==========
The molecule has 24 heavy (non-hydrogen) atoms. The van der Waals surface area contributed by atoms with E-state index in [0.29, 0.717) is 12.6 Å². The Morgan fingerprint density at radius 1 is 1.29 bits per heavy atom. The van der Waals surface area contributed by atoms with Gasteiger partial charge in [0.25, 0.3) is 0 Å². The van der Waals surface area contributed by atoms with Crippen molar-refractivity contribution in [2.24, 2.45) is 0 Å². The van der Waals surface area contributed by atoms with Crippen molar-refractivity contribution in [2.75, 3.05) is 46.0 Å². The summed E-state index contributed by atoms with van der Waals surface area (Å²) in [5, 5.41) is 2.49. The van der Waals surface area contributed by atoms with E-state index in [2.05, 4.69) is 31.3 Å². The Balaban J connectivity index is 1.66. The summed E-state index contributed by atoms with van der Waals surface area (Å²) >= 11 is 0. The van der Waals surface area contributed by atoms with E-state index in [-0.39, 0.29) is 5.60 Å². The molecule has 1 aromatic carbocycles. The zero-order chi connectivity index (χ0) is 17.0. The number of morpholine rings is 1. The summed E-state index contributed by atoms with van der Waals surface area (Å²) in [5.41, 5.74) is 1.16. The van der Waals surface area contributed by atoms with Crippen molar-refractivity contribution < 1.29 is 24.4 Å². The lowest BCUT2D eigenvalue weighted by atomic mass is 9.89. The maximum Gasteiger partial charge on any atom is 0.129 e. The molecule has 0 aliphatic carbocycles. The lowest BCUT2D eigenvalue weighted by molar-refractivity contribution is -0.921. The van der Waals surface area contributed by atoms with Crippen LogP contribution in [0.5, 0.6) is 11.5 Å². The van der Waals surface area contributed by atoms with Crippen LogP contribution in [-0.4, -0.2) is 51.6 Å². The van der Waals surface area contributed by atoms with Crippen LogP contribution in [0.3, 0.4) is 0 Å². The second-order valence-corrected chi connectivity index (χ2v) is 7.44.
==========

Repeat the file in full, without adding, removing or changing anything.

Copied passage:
The molecule has 24 heavy (non-hydrogen) atoms. The van der Waals surface area contributed by atoms with E-state index in [0.29, 0.717) is 12.6 Å². The Morgan fingerprint density at radius 1 is 1.29 bits per heavy atom. The van der Waals surface area contributed by atoms with Gasteiger partial charge in [0.25, 0.3) is 0 Å². The van der Waals surface area contributed by atoms with Crippen molar-refractivity contribution in [2.24, 2.45) is 0 Å². The van der Waals surface area contributed by atoms with Crippen molar-refractivity contribution in [2.75, 3.05) is 46.0 Å². The summed E-state index contributed by atoms with van der Waals surface area (Å²) in [5, 5.41) is 2.49. The van der Waals surface area contributed by atoms with E-state index in [2.05, 4.69) is 31.3 Å². The Balaban J connectivity index is 1.66. The summed E-state index contributed by atoms with van der Waals surface area (Å²) >= 11 is 0. The van der Waals surface area contributed by atoms with E-state index in [-0.39, 0.29) is 5.60 Å². The molecule has 1 aromatic carbocycles. The zero-order chi connectivity index (χ0) is 17.0. The number of morpholine rings is 1. The summed E-state index contributed by atoms with van der Waals surface area (Å²) in [5.41, 5.74) is 1.16. The van der Waals surface area contributed by atoms with Crippen molar-refractivity contribution < 1.29 is 24.4 Å². The lowest BCUT2D eigenvalue weighted by atomic mass is 9.89. The maximum Gasteiger partial charge on any atom is 0.129 e. The molecule has 0 aliphatic carbocycles. The lowest BCUT2D eigenvalue weighted by molar-refractivity contribution is -0.921. The van der Waals surface area contributed by atoms with Crippen LogP contribution in [0.5, 0.6) is 11.5 Å². The van der Waals surface area contributed by atoms with Crippen LogP contribution in [-0.4, -0.2) is 51.6 Å². The van der Waals surface area contributed by atoms with Crippen LogP contribution in [0.3, 0.4) is 0 Å². The second-order valence-corrected chi connectivity index (χ2v) is 7.44.